The Maya archaeological site of Ek’Balam is located in Yucatán, Mexico. This place is known for its artistic tradition of reliefs modeled in stucco as well as the rich pictorial and hieroglyphic texts. Although the mural played a key role in the artistic program architectural of elite groups, most of these remains have not been studied, either by its incomplete or fragile condition, or by localization in inaccessible substructures.
In this study, technical aspects of the mural paintings from rooms 12 and 50 of the main building of the site are addressed by the spectroscopic analysis of its materials. Optical microscopy was used to observe the layers superposition and pigment distribution, while the stucco and rock support were characterized by X-ray Diffraction (XRD) and X-ray Fluorescence (XRF). Moreover, the chromatic palette composed of different colors and tones of red, yellow, orange, green, blue and black were analyzed mainly with non-invasive techniques using Raman and FTIR spectroscopies as well as XRF.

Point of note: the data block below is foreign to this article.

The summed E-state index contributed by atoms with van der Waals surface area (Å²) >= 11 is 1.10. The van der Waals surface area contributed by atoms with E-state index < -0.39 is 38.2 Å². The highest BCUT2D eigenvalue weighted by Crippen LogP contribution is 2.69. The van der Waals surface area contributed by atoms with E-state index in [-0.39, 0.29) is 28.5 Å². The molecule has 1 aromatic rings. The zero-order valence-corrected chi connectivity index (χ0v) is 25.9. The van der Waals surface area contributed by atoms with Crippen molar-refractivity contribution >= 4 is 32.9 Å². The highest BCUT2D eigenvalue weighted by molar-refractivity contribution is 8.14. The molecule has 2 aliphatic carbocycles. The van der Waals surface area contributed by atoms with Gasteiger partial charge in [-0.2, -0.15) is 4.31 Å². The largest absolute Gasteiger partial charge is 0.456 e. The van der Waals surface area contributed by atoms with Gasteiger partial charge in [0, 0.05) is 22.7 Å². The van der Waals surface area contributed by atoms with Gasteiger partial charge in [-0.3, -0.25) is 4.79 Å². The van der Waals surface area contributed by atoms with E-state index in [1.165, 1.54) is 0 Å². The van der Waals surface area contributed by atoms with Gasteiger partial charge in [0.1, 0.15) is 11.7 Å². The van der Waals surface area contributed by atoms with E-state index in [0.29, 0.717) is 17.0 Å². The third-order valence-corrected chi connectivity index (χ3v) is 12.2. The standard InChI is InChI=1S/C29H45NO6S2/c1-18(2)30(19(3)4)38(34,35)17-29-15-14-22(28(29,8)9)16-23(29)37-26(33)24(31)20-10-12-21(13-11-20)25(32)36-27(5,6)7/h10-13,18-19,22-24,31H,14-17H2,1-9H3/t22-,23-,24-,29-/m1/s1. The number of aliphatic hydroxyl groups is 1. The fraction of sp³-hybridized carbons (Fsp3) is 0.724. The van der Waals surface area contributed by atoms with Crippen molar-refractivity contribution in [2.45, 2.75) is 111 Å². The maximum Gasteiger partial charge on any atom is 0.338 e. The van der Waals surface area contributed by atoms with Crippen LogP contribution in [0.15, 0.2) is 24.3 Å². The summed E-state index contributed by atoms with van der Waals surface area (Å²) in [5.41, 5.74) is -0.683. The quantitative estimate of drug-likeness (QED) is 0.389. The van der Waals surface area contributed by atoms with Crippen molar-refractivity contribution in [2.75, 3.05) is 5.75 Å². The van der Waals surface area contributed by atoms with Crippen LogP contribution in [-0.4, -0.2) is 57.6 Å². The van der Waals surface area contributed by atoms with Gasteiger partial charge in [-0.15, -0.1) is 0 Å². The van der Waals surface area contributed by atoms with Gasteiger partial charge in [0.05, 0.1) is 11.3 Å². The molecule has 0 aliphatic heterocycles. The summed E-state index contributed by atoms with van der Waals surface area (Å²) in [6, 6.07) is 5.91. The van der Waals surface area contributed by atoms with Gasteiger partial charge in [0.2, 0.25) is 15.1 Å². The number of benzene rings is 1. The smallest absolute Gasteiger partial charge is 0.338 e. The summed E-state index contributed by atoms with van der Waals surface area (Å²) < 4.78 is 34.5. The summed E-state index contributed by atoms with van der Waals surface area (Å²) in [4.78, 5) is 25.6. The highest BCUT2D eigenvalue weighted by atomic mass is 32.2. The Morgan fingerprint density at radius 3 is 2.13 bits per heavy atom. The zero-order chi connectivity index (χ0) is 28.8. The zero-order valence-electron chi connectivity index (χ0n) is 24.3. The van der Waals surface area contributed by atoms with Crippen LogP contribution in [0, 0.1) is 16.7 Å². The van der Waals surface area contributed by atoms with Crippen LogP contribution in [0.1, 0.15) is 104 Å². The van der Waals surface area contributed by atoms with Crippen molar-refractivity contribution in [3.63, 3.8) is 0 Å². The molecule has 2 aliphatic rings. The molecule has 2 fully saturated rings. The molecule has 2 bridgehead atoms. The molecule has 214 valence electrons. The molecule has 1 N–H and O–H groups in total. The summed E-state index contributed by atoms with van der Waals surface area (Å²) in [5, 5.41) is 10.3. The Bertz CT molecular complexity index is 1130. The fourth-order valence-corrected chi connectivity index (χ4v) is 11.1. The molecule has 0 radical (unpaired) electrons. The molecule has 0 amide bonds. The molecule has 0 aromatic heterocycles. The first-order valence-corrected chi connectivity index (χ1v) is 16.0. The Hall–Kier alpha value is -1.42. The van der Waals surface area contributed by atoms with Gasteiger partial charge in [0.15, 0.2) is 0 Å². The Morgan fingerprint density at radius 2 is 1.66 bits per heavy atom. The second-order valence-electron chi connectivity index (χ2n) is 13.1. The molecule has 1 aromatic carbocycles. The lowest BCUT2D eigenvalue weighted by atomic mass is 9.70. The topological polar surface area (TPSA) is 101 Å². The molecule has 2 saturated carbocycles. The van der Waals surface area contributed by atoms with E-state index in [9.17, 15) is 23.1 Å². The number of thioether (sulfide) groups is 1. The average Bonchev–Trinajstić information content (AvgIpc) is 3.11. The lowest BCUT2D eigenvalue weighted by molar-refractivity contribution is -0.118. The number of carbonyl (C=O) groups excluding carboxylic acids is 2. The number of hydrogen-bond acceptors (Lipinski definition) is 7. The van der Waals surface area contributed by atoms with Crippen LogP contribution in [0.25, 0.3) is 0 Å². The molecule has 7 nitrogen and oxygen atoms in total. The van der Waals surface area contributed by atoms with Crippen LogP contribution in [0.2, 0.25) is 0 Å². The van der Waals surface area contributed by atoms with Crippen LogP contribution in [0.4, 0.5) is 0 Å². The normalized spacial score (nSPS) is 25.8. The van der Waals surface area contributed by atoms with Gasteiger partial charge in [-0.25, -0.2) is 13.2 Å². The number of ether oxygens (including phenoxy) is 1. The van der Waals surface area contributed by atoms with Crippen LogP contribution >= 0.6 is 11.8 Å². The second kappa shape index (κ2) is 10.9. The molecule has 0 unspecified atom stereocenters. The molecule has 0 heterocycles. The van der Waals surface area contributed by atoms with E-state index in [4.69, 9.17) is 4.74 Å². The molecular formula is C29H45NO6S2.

The information obtained from the combination of these analytical techniques, allowed a better understanding of the similarities and differences between these two rooms that were built during the last construction stage of the Acropolis. These results were also compared with previous analyses of mural painting of this site and other Maya paintings.